TUPE: are we stuck with a pay rise given to an employee?

TUPE underpaid employee
Knock! Knock! What happens if a transferred employee says they have been underpaid?

Q: HR conundrum: Are we stuck with a pay rise given to an employee shortly before the employee TUPE transferred to us?

A: David Jones, employment solicitor at Myerson Solicitors, replies…

David Jones, employment solicitor at Myerson Solicitors.

The transfer date arrives and you have sent out your letters to the transferring employees, welcoming them to your organisation, and assuring them that they will transfer under their “existing terms and conditions”.

Life should continue pretty much as before. Then, on the first payroll date, one of the transferred employees knocks on your door, informing you they have not been paid correctly.  A letter from the old employer is produced confirming a pay increase took effect just before the transfer.

The regulations

The TUPE Regulations are clear in relation to the employment contracts of those who transfer. Regulation 4 is even helpfully entitled ‘Effect of a Relevant Transfer on Contracts of Employment’. It states that an employment contract transfers on the existing terms of employment “as if originally made between the person so employed and the transferee”. Unfortunately, the ‘transferee’ in this instance, is you.

Common problems 

It is important to remember that the existing terms of employment would apply to other payments in addition to base salary. A common problem that can arise in these situations is where a transferring employee raises a complaint about a bonus or commission scheme they have not been paid. Disputes often arise where the transferor employer has assured you the bonus is only discretionary, and not contractually binding, but then it transpires after the transfer has taken place that the bonus or commission should have a guaranteed payment under the contract.

Could you simply ignore the pay rise and continue to pay the employee at their old rate?

This is not to be recommended as various claims could arise. Any unilateral variation of the contract is void under TUPE if the sole or principal reason for the attempted change is the transfer itself. Your attempt to revoke the old employer’s pay rise would be void and so, if you carried on paying the old rate, you would be acting in breach of contract. It also raises the possibility that the employee could submit a claim for unlawful deduction of wages month after month.

Besides the additional time and cost of dealing with the claims, which would have the effect of forcing you to pay the increase anyway, this is unlikely to be a constructive way of starting a new employment relationship.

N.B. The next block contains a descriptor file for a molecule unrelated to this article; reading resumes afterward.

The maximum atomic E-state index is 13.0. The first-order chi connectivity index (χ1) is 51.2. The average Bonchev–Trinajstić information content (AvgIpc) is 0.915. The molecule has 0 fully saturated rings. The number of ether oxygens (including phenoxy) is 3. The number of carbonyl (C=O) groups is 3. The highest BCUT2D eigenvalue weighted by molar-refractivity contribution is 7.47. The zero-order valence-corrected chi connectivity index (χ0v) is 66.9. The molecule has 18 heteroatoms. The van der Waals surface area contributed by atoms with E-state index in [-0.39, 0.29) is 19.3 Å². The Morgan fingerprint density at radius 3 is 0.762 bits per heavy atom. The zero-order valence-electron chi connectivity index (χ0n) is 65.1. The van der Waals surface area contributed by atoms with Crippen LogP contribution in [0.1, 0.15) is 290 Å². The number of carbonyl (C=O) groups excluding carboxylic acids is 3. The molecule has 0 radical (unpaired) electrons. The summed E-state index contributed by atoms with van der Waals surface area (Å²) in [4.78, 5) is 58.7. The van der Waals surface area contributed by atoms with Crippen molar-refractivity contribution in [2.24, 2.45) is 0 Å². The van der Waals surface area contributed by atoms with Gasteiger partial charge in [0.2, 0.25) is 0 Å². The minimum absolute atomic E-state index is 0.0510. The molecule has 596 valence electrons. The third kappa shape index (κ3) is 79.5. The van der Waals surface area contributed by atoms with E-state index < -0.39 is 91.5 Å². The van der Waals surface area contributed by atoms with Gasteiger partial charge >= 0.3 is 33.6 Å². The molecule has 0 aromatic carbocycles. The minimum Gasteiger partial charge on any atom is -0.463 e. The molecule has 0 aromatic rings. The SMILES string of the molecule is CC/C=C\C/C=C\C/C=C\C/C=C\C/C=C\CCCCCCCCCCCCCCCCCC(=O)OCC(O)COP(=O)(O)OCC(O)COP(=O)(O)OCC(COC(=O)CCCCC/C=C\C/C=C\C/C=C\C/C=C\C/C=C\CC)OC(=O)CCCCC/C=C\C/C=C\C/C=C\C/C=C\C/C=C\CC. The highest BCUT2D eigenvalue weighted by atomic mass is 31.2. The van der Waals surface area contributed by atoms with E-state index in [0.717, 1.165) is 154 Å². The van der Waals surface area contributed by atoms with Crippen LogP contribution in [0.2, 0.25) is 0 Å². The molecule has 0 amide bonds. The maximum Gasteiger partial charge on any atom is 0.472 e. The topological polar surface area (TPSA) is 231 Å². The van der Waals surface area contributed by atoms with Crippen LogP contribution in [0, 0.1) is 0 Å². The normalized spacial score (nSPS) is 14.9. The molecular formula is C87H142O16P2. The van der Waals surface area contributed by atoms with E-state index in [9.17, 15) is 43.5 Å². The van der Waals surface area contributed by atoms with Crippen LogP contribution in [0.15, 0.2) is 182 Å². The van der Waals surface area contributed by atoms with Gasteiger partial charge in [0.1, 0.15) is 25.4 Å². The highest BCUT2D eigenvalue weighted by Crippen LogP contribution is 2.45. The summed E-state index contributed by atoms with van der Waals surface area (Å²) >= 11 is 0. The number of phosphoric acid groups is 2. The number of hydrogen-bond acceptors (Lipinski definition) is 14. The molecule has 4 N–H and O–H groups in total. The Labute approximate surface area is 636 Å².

An employee is also protected from having their working conditions substantially altered by a TUPE transfer to their “material detriment” (Regulation 4(9)). The employee can treat themselves as having been constructively dismissed. If the employee can show that the transfer itself was the reason for their resignation/dismissal then the claim would be for automatically unfair dismissal (unless you can demonstrate there was another economic, technical or organisational reason unconnected to the TUPE transfer).

What about the old employer?

What about the old employer who has agreed the pay rise but not had the courtesy to inform you? Can anything be done there? One of the fundamental features of TUPE is that it imposes itself onto a set of facts, and the legal liabilities cannot be avoided. However, what the parties are able to control is how the costs of those liabilities are apportioned between them.

The recommended approach to deal with this risk is to include a series of warranties and indemnities written into the contractual agreement that governs the business transfer. It is common in these situations for the transferee (i.e. the receiving party) to include a warranty from the transferor that they will not agree any pay rises between exchange of contracts and the transfer date itself.

There should also be an agreement that the transferor must indemnify the transferee for any costs resulting from a breach of that warranty, which is where it might be possible to agree a compensation figure with the other party to cover your increased payroll liability.

Your organisation might also have a claim against the old employer for a breach of TUPE Regulation 11. The transferor employer must provide ‘Employee Liability Information’ to the transferee employer at least 28 days before the transfer date. Such information would include salary and pay details for each employee.

If the pay rise you have been notified of reveals that the employee information was inaccurate there could be a claim. Even if the salary information was accurate on the date it was provided, if the information changes (such as a pay rise agreed just before the transfer date), then there is an obligation to notify the transferee of those changes (TUPE Regulation 11(5)). Failure to do so would also give you the right to submit a claim in the Employment Tribunal against the other employer.

If a transferred employee comes forward with a valid claim that a pay rise was agreed, it is important to escalate the issue. While the employee is individually entitled to receive the increased wage by the automatic transfer of their existing employment contract, compensation could be due from the transferor if they have breached a clause of the transfer agreement or if they have failed to provide (or update) their ‘Employee Liability Information’.

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